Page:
This quote alludes both to the presence of a lot of debt in the typical energy company capital structure and to the passive investing phenomenon of correlated exposures across sectors. It takes some chaos for such stories to reach the surface, but it turns out that over the past decade, energy’s share of high yield (aka junk debt) issuance has surged from 4% of debt outstanding to 16%.[6] High yield in aggregate is a $1.3 trillion market, so this is no small allocation!

An increasing amount of investor money is coming into high yield from passive sources. The rise of ETFs has been one such facilitator.

Screen Shot 2014-12-09 at 10.57.19 AM

Source: Bloomberg

This chart shows the rise in allocations to the two main high yield bond ETFs—HYG and JNK. This is not the performance of the respective securities. The value of each share of HYG (the mustard colored line in the chart above) is down 13% over this time (this is not to be confused with total returns, but is representative of the principal value under discussion). We therefore know the increase in assets at these securities is not due to performance, but rather something else–allocation. The premise behind these allocations is that they are a low cost, highly diversified way to capture the yield from junk bonds. Diversification, in theory, is supposed to mitigate some of the risk.

In aggregate, over $23.4 billion has been allocated to these two securities which did not exist a decade ago. This money then went into its target markets. Here is a recent sector-level breakdown to paint a picture for how it flowed through the high yield complex:[7]

Screen Shot 2014-12-09 at 10.57.32 AM

The Consumer Services sector makes sense as the largest allocation here. In 2013, services accounted for 44.7% of U.S. GDP, just shy of half our total economic output.[8] Nothing stipulates that a diverse portfolio’s allocations should perfectly mirror economic output, nor does the “Consumer Services” label fully capture “services” as represented in GDP; however, energy by lower estimates accounts for 2.5% of GDP and higher estimates up to 7.7% of GDP.[9] In other words, no matter which way you measure it, energy, as a percent of high yield debt is substantially overrepresented compared to its share of economic output.

Meanwhile the S&P 500 has the following sector weights:[10]


This seems more in line with energy’s share of GDP and what a balanced, diversified economic weighting would offer.

The concentration of junk debt in energy is concerning and something that can only happen in a world dominated by passive allocation with little regard for where the dollars end up, and a sector coming off of a great run where mean-reversion is inescapable. Consequently, companies in the energy space received funding through high yield debt far more liberally than discriminant investors should have allowed. Instead of mean reversion in allocations to energy, we have had a positive feedback loop of increasing prices leading to increasing allocations and on. When these types of positive feedback loops break (and we have just such a catalyst for that to happen in oil today) then a positive feedback loop is likely to begin moving rapidly in the opposite direction (an unwind in this excess exposure to energy).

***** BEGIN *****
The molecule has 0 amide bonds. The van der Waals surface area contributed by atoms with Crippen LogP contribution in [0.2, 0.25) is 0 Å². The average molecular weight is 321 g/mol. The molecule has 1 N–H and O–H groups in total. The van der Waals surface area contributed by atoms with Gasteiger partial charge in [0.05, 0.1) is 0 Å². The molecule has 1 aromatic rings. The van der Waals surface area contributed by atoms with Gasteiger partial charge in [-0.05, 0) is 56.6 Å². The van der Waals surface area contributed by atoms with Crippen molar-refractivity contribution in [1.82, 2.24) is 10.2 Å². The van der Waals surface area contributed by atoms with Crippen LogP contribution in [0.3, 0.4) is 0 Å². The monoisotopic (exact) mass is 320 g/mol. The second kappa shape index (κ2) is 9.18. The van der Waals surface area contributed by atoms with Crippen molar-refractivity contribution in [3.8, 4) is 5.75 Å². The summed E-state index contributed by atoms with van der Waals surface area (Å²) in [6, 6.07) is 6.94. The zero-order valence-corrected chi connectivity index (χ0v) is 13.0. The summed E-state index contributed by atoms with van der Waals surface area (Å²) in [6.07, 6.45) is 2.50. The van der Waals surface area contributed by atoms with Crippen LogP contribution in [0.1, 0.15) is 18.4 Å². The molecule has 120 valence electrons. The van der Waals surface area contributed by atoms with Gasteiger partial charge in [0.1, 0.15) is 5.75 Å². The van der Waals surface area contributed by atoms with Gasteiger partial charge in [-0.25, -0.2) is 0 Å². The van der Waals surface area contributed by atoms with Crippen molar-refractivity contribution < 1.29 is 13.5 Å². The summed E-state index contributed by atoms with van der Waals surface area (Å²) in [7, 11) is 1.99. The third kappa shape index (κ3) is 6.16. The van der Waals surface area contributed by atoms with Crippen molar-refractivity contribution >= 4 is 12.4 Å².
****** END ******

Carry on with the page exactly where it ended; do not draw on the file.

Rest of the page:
This is one of the most concerning market dynamics today. As we mentioned above, few analysts and investors have opened up to the possibility that oil prices are to remain low for a long period of time. Meanwhile, some who have explored various low oil price scenarios come to the following conclusion: “Should oil prices fall below $65 per barrel and stay there for the next three years, Tarek Hamid, a high-yield energy analyst at J.P. Morgan Chase & Co., estimates that up to 40% of all energy junk bonds could default over the next several years.” [11]

While 40% default rates may sound extreme, this assumes oil stays where it is as of this writing and better-capitalized companies do not start acquiring their distressed peers thereby assuming some of this debt. $65 per barrel of oil is certainly within the range of possible outcomes, and we can envision worse scenarios. Alternatively, scenarios where oil is worth upwards of $90, the level upon which much of this debt was funded, look increasingly unlikely. Oil will not stay exactly where it is today, as these commodity markets do move fast. Consolidation will certainly come to the sector as distress increases. 40% default rates therefore are not our expectation, but they do provide a numerical context for the degree of risk present in energy-related debt securities.

In January of 2013 we talked about increasing levels of risk-taking in high yield debt and the role passive allocations shifting from equities to debt had in this phenomenon.[12] We left our thinking uncertain as to how exactly pain would flow through high yield debt markets, but we are starting to think that an unwind in energy markets could be exactly such a catalyst. While lower energy prices are unequivocally a great thing for the U.S. economy (do not for one second listen to those folks who argue this would negatively impact our economy), we now have concerns about how these market events could play out. The most likely outcome is that we should expect an increase in volatility near-term as big pools of money adjust to the market’s price signals. While we are contrarian by nature, we think the contrarian position remains to be underexposed to energy and instead exposed to those areas where consumers stand to spend some of their savings from the pump.

Thank you for your trust and confidence, and for selecting us to be your advisor of choice. Please call us directly to discuss this commentary in more detail – we are always happy to address any specific questions you may have. You can reach Jason or Elliot directly at 516-665-7800. Alternatively, we’ve included our direct dial numbers with our names, below.


Warm personal regards,


Jason Gilbert, CPA/PFS, CFF
Managing Director
O: (516) 665-7800
M: (917) 536-3066

Elliot Turner, CFA
Managing Director
O: (516) 665-7800
M: (516) 729-5174











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Past performance is not necessarily indicative of future results.  The views expressed above are those of RGA Investment Advisors LLC (RGA).  These views are subject to change at any time based on market and other conditions, and RGA disclaims any responsibility to update such views.  Past performance is no guarantee of future results. No forecasts can be guaranteed. These views may not be relied upon as investment advice.   The investment process may change over time. The characteristics set forth above are intended as a general illustration of some of the criteria the team considers in selecting securities for the portfolio. Not all investments meet such criteria.  In the event that a recommendation for the purchase or sale of any security is presented herein, RGA shall furnish to any person upon request a tabular presentation of: